Not flexible?

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Lori asks:

I underwent spinal fusion surgery for my cervical spine two years ago, but I am still experiencing pain. My orthopedic surgeon said it was all right to do any activities, including headstands. Do you know if the Yoga Trapeze® is safe and effective for post-surgical spine fusion patients?

Lori, this is a really, really complex question, and for sure I would go back to your orthopedic surgeon and see what’s going on. In terms of doing headstands, doing a headstand is much more invasive, in terms of what it’s going to do to your cervical spine. Doing a passive inversion, at least in theory, should be safer, but again, surgery is a big deal, and so don’t mess around. Definitely check with your orthopedic surgeon. There’s a good chance that it’s going to be okay, if you practice carefully.

Heidi asks:

I have a couple of questions about the Flamenco pose. (If you’re not familiar with Flamenco pose, it’s a supine pose, a pose you do on your back, and it’s part of the Gravity Yoga Series.)

In the third part of the pose, where you’re bringing the leg across the body, is your back/shoulder blades supposed to be on the floor?

So in the third part of the pose, you have your leg up in the air and you cross it across your body. It’s kind of awkward, to be honest. So the answer is, Heidi, your right hip or — I’m sorry, the hip of the extended leg and the shoulder will often roll up off the ground. That’s okay, don’t worry about. Just keep your arm and your legs both straight. From there, everything else will work out with time.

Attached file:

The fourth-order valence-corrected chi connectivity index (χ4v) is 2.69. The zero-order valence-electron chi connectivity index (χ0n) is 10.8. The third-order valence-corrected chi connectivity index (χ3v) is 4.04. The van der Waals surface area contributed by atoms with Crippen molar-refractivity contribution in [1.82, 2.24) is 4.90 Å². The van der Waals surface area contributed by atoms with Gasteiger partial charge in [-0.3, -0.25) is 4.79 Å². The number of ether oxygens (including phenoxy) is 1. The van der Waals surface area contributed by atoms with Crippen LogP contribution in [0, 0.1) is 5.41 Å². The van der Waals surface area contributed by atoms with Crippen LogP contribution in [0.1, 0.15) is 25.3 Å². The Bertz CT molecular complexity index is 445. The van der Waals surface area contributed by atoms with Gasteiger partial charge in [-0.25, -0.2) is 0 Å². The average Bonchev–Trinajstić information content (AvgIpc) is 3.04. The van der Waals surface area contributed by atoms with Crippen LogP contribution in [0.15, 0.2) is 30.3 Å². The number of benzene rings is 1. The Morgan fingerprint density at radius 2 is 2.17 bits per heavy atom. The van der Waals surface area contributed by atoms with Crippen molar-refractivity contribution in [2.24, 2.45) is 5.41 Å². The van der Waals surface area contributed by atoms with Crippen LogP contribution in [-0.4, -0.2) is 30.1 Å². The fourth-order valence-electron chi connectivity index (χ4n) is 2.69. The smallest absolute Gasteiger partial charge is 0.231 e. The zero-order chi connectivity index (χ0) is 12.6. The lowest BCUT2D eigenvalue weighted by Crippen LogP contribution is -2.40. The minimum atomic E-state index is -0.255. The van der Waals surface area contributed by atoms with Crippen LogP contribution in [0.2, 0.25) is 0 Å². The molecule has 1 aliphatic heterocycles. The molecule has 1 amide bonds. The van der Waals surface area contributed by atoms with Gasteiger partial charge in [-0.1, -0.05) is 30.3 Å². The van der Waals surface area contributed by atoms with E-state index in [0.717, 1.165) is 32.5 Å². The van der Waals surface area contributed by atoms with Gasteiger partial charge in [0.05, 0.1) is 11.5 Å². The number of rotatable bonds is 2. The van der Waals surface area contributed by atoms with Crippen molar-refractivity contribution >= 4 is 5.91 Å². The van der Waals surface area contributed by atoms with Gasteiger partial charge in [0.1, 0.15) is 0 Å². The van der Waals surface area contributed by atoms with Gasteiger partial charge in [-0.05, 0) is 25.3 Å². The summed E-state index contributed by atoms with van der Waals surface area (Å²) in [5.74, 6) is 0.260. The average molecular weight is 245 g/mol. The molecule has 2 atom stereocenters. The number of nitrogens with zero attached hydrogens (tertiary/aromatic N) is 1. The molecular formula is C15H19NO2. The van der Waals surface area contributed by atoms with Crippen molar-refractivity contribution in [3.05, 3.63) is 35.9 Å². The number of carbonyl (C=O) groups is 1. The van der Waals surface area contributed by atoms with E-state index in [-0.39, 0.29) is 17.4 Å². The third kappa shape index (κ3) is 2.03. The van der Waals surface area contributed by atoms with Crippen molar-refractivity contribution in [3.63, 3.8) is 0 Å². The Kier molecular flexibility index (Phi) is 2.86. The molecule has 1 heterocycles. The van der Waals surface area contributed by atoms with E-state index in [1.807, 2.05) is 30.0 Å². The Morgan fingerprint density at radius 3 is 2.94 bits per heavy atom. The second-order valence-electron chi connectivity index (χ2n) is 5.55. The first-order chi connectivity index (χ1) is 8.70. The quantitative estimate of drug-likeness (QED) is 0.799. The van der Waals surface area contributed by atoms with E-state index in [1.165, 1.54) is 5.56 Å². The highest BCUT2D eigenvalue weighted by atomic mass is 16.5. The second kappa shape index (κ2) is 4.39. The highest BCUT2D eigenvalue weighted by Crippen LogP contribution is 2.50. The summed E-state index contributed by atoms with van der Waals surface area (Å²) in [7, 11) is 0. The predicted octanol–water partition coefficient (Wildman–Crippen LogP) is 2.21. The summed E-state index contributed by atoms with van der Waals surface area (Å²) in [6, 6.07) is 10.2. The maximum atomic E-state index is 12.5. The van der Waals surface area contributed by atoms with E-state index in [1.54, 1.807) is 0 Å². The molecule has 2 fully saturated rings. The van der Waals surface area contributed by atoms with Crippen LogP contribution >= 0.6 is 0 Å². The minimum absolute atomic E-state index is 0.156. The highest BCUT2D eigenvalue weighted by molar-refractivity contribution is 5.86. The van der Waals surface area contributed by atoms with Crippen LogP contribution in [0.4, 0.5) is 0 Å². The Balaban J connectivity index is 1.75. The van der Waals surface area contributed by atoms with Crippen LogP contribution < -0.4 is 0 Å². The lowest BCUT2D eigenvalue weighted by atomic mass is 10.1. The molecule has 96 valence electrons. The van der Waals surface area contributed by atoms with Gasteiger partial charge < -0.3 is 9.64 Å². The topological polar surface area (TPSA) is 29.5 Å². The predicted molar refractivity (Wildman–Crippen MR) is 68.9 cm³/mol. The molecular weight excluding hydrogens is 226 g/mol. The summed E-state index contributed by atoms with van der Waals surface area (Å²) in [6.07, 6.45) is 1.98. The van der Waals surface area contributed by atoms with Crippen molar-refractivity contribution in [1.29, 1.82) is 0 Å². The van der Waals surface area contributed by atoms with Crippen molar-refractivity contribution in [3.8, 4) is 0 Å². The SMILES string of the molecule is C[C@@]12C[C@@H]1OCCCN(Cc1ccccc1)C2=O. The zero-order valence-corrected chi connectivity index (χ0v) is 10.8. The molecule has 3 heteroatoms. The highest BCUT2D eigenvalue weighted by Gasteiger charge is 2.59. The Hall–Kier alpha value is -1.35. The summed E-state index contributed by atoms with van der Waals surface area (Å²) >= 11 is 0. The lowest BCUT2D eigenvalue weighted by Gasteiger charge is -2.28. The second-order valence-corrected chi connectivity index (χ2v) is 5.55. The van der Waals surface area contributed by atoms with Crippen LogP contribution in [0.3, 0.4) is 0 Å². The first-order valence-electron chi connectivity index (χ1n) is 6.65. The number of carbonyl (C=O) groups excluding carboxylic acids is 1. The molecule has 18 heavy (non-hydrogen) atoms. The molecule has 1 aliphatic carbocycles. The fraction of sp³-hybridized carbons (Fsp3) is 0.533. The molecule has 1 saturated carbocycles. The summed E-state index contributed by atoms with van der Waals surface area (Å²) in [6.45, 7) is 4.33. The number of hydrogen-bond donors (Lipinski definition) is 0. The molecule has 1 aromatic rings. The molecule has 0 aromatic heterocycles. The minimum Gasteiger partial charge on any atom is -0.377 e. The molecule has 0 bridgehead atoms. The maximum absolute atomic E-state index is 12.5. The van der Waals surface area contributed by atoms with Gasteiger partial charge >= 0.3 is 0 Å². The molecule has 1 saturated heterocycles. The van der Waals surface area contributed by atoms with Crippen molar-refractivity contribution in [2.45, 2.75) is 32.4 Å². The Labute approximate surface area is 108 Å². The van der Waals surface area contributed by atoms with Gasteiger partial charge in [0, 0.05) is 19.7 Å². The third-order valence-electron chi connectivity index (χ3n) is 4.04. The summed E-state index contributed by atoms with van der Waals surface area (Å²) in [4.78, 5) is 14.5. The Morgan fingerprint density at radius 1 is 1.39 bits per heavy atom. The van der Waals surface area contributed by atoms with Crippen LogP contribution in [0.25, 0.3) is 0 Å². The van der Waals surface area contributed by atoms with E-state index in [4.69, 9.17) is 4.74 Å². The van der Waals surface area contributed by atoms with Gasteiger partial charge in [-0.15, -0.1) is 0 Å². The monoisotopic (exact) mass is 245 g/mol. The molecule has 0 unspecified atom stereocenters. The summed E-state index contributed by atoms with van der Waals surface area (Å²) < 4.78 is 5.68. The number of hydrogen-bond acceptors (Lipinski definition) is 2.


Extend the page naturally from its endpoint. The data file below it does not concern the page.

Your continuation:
In the second part of the pose, where the leg goes out to the side, I feel a stretch on the inside of the thigh. Is this normal?

Yes, that’s totally normal. When you go out to the side, you’ll feel a big stretch in your groin. It’s normal, you’re doing it right, so just keep stretching.

Lesli asks:

There is a man in my class who says his knees have been annoying him since he took up yoga about 6 months ago. We both wonder if it has anything to do with his age or yoga. He is a 53 year old ex-builder, never done yoga before, now gradually built up to doing 4 sessions per week, a mix of all styles.

So, Lesli, the answer is I don’t know, but yoga can heal your knees, but yoga can also harm your knees. It really can. Just like any activity, if you do it wrong, including typing on your computer, you can definitely tweak some things. The most important thing is, if this guy’s a friend of yours, is just tell him to talk to his teacher, get some advice and see what’s going on. Almost all injuries in yoga, I say this all the time, are re-injuries, meaning you’ve got a little bit of a twinge, you ignored it, you keep pushing through and then you get a serious injury.

It is normal to have some twinges in your knees when you’re practicing, but you’ve just got to be really careful. Almost anyone who’s new to yoga, at some point, is going to feel a little funny twinge in their wrists, in their elbows, in their knees and there’s not necessarily anything bad going on there, but you do want to check it out, make sure your alignment’s correct and some standing poses and things, to make sure that you’re not doing more harm than good.

Dolly asks:

I am now 32 and I’ve never been flexible. I have gone through about 5 rounds of your Flexibility program. Here is my main issue. I can kind of feel improvements, but I am nowhere near the pictures. Is this common? Does it take months or years for someone who started stiff to look and feel like a naturally flexible? Or is there a true problem with me?